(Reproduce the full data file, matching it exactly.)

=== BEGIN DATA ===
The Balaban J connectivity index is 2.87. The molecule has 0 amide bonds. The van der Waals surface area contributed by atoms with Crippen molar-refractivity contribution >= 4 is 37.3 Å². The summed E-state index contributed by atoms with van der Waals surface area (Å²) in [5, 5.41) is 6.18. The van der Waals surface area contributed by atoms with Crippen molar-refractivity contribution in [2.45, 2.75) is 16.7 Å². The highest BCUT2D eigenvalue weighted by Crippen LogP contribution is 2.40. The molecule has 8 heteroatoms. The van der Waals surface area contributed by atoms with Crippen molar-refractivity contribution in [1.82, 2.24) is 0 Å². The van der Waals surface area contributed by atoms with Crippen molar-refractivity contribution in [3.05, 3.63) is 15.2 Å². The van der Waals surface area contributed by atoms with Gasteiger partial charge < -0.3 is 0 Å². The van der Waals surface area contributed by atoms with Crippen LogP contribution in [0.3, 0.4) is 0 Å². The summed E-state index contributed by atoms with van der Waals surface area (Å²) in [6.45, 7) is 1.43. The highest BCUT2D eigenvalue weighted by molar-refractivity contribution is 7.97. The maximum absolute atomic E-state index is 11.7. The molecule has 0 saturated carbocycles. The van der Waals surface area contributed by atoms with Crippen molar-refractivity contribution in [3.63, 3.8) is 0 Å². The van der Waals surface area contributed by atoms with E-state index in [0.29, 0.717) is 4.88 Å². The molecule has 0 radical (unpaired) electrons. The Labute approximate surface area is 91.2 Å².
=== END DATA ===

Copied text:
The Balaban J connectivity index is 2.87. The molecule has 0 amide bonds. The van der Waals surface area contributed by atoms with Crippen molar-refractivity contribution >= 4 is 37.3 Å². The summed E-state index contributed by atoms with van der Waals surface area (Å²) in [5, 5.41) is 6.18. The van der Waals surface area contributed by atoms with Crippen molar-refractivity contribution in [2.45, 2.75) is 16.7 Å². The highest BCUT2D eigenvalue weighted by Crippen LogP contribution is 2.40. The molecule has 8 heteroatoms. The van der Waals surface area contributed by atoms with Crippen molar-refractivity contribution in [1.82, 2.24) is 0 Å². The van der Waals surface area contributed by atoms with Crippen molar-refractivity contribution in [3.05, 3.63) is 15.2 Å². The van der Waals surface area contributed by atoms with Gasteiger partial charge < -0.3 is 0 Å². The van der Waals surface area contributed by atoms with Crippen LogP contribution in [0.3, 0.4) is 0 Å². The summed E-state index contributed by atoms with van der Waals surface area (Å²) in [6.45, 7) is 1.43. The highest BCUT2D eigenvalue weighted by molar-refractivity contribution is 7.97. The maximum absolute atomic E-state index is 11.7. The molecule has 0 saturated carbocycles. The van der Waals surface area contributed by atoms with Crippen molar-refractivity contribution in [3.63, 3.8) is 0 Å². The van der Waals surface area contributed by atoms with E-state index in [0.29, 0.717) is 4.88 Å². The molecule has 0 radical (unpaired) electrons. The Labute approximate surface area is 91.2 Å².